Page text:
About the size of a crow, the Pileated Woodpecker is the largest woodpecker in Washington State. It has an all black body with a bold white neck stripe and a bright red crest. In flight, broad white patches are visible on the undersides of the wings. It's easy to spot an area where a Pileated Woodpecker has fed. They leave large oval or rectangular holes in dead trees and, if the feeding activity was recent, you may see a scattering of woodchips around the base of the tree. Most woodpeckers chip away tiny bits of wood at a time, but under the beak of a pileated the wood comes off in chunks. As our recent patient demonstrated, it can be challenging to contain a Pileated Woodpecker in an outdoor flight enclosure that is primarily made of wood.
Pileated Woodpecker 03-0161 was admitted to the PAWS Wildlife Center on February 23, 2003. He was having a very bad day. It all started when he...well...banged his head against a wall. Nobody saw it happen, but from the hemorrhaging in both of his ears and the other symptoms of head trauma that he exhibited, it was determined that he had most likely flown headfirst into a window.
This photo was taken when Pileated Woodpecker 03-161 was placed in his outdoor cage...before he started remodeling it.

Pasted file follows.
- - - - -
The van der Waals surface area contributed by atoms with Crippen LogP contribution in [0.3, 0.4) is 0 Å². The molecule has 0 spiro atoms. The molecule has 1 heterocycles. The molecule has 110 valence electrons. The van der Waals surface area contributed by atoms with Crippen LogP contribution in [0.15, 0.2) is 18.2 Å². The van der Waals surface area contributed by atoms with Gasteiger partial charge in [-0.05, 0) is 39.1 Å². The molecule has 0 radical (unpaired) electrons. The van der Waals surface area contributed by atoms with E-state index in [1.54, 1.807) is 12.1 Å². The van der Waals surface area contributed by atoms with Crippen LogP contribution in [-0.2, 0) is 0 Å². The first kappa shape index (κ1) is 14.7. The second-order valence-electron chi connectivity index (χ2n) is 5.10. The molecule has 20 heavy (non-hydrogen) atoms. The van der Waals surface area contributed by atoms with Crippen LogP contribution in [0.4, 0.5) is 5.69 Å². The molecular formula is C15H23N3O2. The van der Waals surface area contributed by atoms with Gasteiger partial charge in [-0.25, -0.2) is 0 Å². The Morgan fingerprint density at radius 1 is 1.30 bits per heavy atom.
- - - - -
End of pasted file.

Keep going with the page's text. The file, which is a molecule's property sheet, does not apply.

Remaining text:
The woodpecker's injuries from the hawk were slight, and after spending a few days inside recovering from the head trauma, he was moved to a larger outdoor cage. After being placed in the wood-framed cage, the woodpecker immediately began to work on dismantling it. The cage had been reinforced with additional boards for just such a contingency, but he still managed to do a fair bit of damage before he was moved to his pre-release flight enclosure. In the four days or so that he spent in the flight enclosure, he managed to take significant chunks out of several different two-by-fours in the cage. He was flying very well so we decided to release him before he released himself.
I released the Pileated Woodpecker in Woodinville, in a greenbelt near the yard in which he was found. The release was short and sweet. He burst out of his transport carrier, and flying only about a foot off of the ground he headed for a nearby alder tree. Just before he reached the tree he rapidly gained about eight feet of altitude and came to a soft landing on the trunk. He clung to the trunk at a 90 degree angle to my position and stared at me for a full 10 seconds. He then pounded the bark in front of him twice with his bill and paused to look at me again. I averted my eyes, realizing that he was probably just waiting to see what the large predator staring at him was going to do, and he took the opportunity to fly away. I wished him well and hoped that from that day forward he would only bang his head against things he intended to.
Wildlife Release tally: February 12 to March 4,
Wildlife Release tally: 2003